MK: Wait, did I just read a serious and straight-faced piece of Anti-semitism in this book? I mean, I was already like—“oh look, the people who aren’t white in this book are a bunch of second-class citizens and buffoons, but at least all the white people are buffoons too”—but then there was a...screed about miscegenation? Out of the mouth of one of the supporting characters, at first, but then the...protagonist steps in to help him refine his ideas of how the Jews and race mixing were to blame for the Assyrians? I kept thinking that the main character would contradict him, or at least have an internal dialogue about it, but sheesh! Nothing doing. You know, for a book originally published in 1948, that is...just, wow. Wow in a bad way. Hashtag Shaking My Head.
The book is sort of like, “what if Mel Brooks wasn’t really funny, and also was a huge misogynist?” Actually, the women in the story really work in that analogy; Mel Brooks also as a little bit of a ribald sense of humor (“a little bit” may be an understatement) and so his movies hinge on sex quite often, as well as historical gender roles. Mel Brooks, however, lampoons that, while at the same time still having, you know, jokes about Vestal Virgins. L. Sprague de Camp and Fletcher Pratt on the other hand would take the same opportunity and use it as an excuse to demean women, maybe have their protagonist bully and coerce someone, and sort of grin rakishly like “ain’t I a stinker?”
Yeah, Carnelian Cube. You are. You stink.
TC: I don’t know how else to talk about this book except to not talk about it, so I’m going to head in this direction: why do you suppose this book ended up on Gygax’s Appendix N list?
Other than the cube itself, which acts as a kind of alternate-reality hopping TARDIS-sans-quality, there’s little in the way of sci-fi or fantasy trappings in this novel. Not in any recognizable way that could have influenced a role-playing game. It is like a series of terrible Mel Brooks scenes written by computer science nerd who had only read about Mel Brooks scenes and also hated almost everything and thought that southern accents were inherently hi-larious.
But the cube is just a storytelling conceit and it doesn’t have any special powers in the way that a D&D magic item might—it can’t really be used, but rather it just propels its subject from one alternate reality to another, yet more non-hilarious and likely-very-offensive, alternate reality.
Maybe that’s the thing. Maybe that’s Gary Gygax’s sweet spot. He did base an adventure on his heroes bumbling down through a portal into a warped version of Alice in Wonderland. That was what he liked to see: some physical humor and some viciousness and something that we wouldn’t likely recognize as comedy. But only in small doses. Most of his adventures weren’t really like that. Or maybe they were. The fact that he goes out of his way to name not just these two authors, but The Carnelian Cube specifically as recommended reading is one of the great mysteries of Appendix N.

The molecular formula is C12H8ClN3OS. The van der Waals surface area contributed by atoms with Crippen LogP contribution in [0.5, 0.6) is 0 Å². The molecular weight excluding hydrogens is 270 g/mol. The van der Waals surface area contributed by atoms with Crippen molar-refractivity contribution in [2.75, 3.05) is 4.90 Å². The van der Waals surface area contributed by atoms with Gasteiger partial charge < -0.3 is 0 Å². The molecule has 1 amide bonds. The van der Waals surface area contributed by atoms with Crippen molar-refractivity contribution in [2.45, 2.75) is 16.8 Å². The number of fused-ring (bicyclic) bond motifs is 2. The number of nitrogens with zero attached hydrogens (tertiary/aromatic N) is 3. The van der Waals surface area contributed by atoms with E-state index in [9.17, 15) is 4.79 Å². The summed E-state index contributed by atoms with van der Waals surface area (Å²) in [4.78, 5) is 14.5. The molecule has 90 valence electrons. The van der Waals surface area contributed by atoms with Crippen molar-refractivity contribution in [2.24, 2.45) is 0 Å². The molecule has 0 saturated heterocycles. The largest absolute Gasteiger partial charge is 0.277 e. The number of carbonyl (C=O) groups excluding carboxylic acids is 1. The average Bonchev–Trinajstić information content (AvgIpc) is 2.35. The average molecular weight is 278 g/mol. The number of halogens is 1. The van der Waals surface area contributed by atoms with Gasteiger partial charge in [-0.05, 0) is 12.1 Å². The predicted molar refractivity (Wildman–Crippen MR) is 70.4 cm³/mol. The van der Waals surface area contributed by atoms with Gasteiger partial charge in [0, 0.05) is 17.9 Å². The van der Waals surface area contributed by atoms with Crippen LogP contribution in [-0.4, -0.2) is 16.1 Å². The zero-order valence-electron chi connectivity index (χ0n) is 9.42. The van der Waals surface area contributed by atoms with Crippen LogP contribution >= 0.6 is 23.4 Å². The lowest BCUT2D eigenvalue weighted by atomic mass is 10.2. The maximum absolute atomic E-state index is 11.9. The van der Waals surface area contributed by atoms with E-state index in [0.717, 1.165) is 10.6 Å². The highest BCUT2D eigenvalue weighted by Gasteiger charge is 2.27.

MK: Well, personally I think it is a factor of a couple of things at work; some petty, some rather insightful, actually. Well, not in the text—as established, a pretty terrible book—but in what I imagine Gygax’s reading of the text to be. First, there is the eponymous cube, which is a pretty viable template for a D&D artifacts, or at least a big influence. A classic MacGuffin. Secondly, there is the issue of perverting wishes; you know that is some Gygaxian flavor right there. If you give your players a Ring of Wishes, you are obligated to try to misinterpret them...the same way that the carnelian cube’s created dream worlds are pessimistic inversion of the users original intentions.
The other is in terms of worldbuilding. I think that glomming on to a high concept idea like “a world where pitiless logic wins” or “a world of individualism taken to the extreme” and spilling it out for a few chapters is actually a solid Dungeon Mastering trick. I mean, look at Star Trek’s Vulcans; they are basically just elves with “logical” thrown on as a cultural gimmick, right? That sort of tactic is a good way to add colour to your newest fantasy metropolis, or tribe of non-humans, or alternate universe. It might be a “cheap trick,” being a little inorganic, but as someone who runs a game let me just say that sometimes, cheap tricks are the best.
Still, not a good enough reason to read this book, though.
TC: And, as someone else who regularly runs games, I’ll say that silly accents go right along with single-minded high-concept NPCs, and Carnelian Cube is nothing if not full of those things. And I’ll second all of your remarks. Especially the part about not reading this book. Or recommending it. Or ever mentioning it again.